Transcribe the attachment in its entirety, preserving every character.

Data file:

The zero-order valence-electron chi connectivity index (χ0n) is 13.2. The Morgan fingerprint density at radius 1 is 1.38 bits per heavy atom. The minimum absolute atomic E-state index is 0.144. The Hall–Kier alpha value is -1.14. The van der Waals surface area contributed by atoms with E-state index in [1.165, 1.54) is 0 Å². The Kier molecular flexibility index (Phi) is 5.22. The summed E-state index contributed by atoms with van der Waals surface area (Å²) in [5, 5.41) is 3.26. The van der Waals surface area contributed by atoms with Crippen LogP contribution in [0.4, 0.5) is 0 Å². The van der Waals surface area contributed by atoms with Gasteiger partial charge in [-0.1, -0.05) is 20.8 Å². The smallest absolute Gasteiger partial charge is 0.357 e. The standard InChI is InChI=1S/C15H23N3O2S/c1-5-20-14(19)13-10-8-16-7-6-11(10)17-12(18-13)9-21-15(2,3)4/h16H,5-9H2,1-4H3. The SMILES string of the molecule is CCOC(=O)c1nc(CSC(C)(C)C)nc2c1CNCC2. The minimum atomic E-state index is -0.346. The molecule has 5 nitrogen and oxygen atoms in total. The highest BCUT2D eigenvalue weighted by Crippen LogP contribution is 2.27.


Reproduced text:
The zero-order valence-electron chi connectivity index (χ0n) is 13.2. The Morgan fingerprint density at radius 1 is 1.38 bits per heavy atom. The minimum absolute atomic E-state index is 0.144. The Hall–Kier alpha value is -1.14. The van der Waals surface area contributed by atoms with E-state index in [1.165, 1.54) is 0 Å². The Kier molecular flexibility index (Phi) is 5.22. The summed E-state index contributed by atoms with van der Waals surface area (Å²) in [5, 5.41) is 3.26. The van der Waals surface area contributed by atoms with Crippen LogP contribution in [0.4, 0.5) is 0 Å². The van der Waals surface area contributed by atoms with Gasteiger partial charge in [-0.1, -0.05) is 20.8 Å². The smallest absolute Gasteiger partial charge is 0.357 e. The standard InChI is InChI=1S/C15H23N3O2S/c1-5-20-14(19)13-10-8-16-7-6-11(10)17-12(18-13)9-21-15(2,3)4/h16H,5-9H2,1-4H3. The SMILES string of the molecule is CCOC(=O)c1nc(CSC(C)(C)C)nc2c1CNCC2. The minimum atomic E-state index is -0.346. The molecule has 5 nitrogen and oxygen atoms in total. The highest BCUT2D eigenvalue weighted by Crippen LogP contribution is 2.27.